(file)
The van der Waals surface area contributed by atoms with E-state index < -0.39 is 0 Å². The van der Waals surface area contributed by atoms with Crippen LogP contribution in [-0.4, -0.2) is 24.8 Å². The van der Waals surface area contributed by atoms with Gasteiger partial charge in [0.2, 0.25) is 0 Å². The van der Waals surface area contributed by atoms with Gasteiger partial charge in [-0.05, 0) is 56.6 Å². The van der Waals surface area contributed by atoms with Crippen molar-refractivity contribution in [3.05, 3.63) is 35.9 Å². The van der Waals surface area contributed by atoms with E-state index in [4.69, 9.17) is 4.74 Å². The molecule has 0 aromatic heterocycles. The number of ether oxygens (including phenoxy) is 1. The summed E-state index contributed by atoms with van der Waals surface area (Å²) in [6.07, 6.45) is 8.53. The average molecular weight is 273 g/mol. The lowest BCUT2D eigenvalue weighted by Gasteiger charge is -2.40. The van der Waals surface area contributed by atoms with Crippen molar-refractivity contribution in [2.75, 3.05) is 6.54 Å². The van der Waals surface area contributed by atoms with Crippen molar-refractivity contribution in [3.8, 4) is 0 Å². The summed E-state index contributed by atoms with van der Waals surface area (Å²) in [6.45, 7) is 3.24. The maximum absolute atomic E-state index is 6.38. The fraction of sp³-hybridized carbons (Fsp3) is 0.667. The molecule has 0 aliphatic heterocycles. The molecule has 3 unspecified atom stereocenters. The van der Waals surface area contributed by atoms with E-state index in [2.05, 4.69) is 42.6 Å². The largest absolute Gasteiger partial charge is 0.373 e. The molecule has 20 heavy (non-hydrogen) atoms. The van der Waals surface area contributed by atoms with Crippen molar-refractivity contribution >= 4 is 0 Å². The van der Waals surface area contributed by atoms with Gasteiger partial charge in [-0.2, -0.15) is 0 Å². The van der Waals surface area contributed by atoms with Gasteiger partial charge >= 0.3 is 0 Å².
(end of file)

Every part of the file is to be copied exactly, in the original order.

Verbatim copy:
The van der Waals surface area contributed by atoms with E-state index < -0.39 is 0 Å². The van der Waals surface area contributed by atoms with Crippen LogP contribution in [-0.4, -0.2) is 24.8 Å². The van der Waals surface area contributed by atoms with Gasteiger partial charge in [0.2, 0.25) is 0 Å². The van der Waals surface area contributed by atoms with Gasteiger partial charge in [-0.05, 0) is 56.6 Å². The van der Waals surface area contributed by atoms with Crippen molar-refractivity contribution in [3.05, 3.63) is 35.9 Å². The van der Waals surface area contributed by atoms with E-state index in [4.69, 9.17) is 4.74 Å². The molecule has 0 aromatic heterocycles. The number of ether oxygens (including phenoxy) is 1. The summed E-state index contributed by atoms with van der Waals surface area (Å²) in [6.07, 6.45) is 8.53. The average molecular weight is 273 g/mol. The lowest BCUT2D eigenvalue weighted by Gasteiger charge is -2.40. The van der Waals surface area contributed by atoms with Crippen molar-refractivity contribution in [2.75, 3.05) is 6.54 Å². The van der Waals surface area contributed by atoms with Crippen molar-refractivity contribution in [3.8, 4) is 0 Å². The summed E-state index contributed by atoms with van der Waals surface area (Å²) in [6.45, 7) is 3.24. The maximum absolute atomic E-state index is 6.38. The fraction of sp³-hybridized carbons (Fsp3) is 0.667. The molecule has 0 aliphatic heterocycles. The molecule has 3 unspecified atom stereocenters. The van der Waals surface area contributed by atoms with E-state index in [2.05, 4.69) is 42.6 Å². The largest absolute Gasteiger partial charge is 0.373 e. The molecule has 20 heavy (non-hydrogen) atoms. The van der Waals surface area contributed by atoms with Crippen molar-refractivity contribution >= 4 is 0 Å². The van der Waals surface area contributed by atoms with Gasteiger partial charge in [-0.2, -0.15) is 0 Å². The van der Waals surface area contributed by atoms with Gasteiger partial charge >= 0.3 is 0 Å².